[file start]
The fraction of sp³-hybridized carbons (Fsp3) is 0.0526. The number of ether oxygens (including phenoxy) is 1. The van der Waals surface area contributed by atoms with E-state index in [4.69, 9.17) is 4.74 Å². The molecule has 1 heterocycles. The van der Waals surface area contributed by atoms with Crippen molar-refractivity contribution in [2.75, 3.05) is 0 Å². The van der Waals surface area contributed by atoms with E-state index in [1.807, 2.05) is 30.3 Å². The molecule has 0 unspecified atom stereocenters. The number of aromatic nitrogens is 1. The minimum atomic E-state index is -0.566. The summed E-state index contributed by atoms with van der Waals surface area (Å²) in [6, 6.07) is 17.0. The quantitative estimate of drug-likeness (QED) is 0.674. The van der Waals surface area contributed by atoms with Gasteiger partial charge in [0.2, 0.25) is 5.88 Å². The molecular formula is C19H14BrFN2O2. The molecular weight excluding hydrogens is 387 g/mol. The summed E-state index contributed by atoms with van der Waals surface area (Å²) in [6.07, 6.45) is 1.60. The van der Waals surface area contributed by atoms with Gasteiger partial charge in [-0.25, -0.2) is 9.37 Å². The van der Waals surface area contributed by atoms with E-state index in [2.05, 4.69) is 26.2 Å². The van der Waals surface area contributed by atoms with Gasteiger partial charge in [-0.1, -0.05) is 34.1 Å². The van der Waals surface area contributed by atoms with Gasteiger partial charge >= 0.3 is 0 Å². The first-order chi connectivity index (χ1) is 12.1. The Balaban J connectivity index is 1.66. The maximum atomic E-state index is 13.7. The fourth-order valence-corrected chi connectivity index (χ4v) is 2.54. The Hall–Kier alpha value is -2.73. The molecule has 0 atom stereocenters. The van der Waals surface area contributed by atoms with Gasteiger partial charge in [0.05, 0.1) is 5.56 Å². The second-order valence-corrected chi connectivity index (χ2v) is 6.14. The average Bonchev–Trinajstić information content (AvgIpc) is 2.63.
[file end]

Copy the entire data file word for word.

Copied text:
The fraction of sp³-hybridized carbons (Fsp3) is 0.0526. The number of ether oxygens (including phenoxy) is 1. The van der Waals surface area contributed by atoms with E-state index in [4.69, 9.17) is 4.74 Å². The molecule has 1 heterocycles. The van der Waals surface area contributed by atoms with Crippen molar-refractivity contribution in [2.75, 3.05) is 0 Å². The van der Waals surface area contributed by atoms with E-state index in [1.807, 2.05) is 30.3 Å². The molecule has 0 unspecified atom stereocenters. The number of aromatic nitrogens is 1. The minimum atomic E-state index is -0.566. The summed E-state index contributed by atoms with van der Waals surface area (Å²) in [6, 6.07) is 17.0. The quantitative estimate of drug-likeness (QED) is 0.674. The van der Waals surface area contributed by atoms with Gasteiger partial charge in [0.2, 0.25) is 5.88 Å². The molecular formula is C19H14BrFN2O2. The molecular weight excluding hydrogens is 387 g/mol. The summed E-state index contributed by atoms with van der Waals surface area (Å²) in [6.07, 6.45) is 1.60. The van der Waals surface area contributed by atoms with Gasteiger partial charge in [-0.25, -0.2) is 9.37 Å². The van der Waals surface area contributed by atoms with E-state index in [2.05, 4.69) is 26.2 Å². The van der Waals surface area contributed by atoms with Gasteiger partial charge in [-0.1, -0.05) is 34.1 Å². The van der Waals surface area contributed by atoms with Gasteiger partial charge >= 0.3 is 0 Å². The first-order chi connectivity index (χ1) is 12.1. The Balaban J connectivity index is 1.66. The maximum atomic E-state index is 13.7. The fourth-order valence-corrected chi connectivity index (χ4v) is 2.54. The Hall–Kier alpha value is -2.73. The molecule has 0 atom stereocenters. The van der Waals surface area contributed by atoms with Gasteiger partial charge in [0.05, 0.1) is 5.56 Å². The second-order valence-corrected chi connectivity index (χ2v) is 6.14. The average Bonchev–Trinajstić information content (AvgIpc) is 2.63.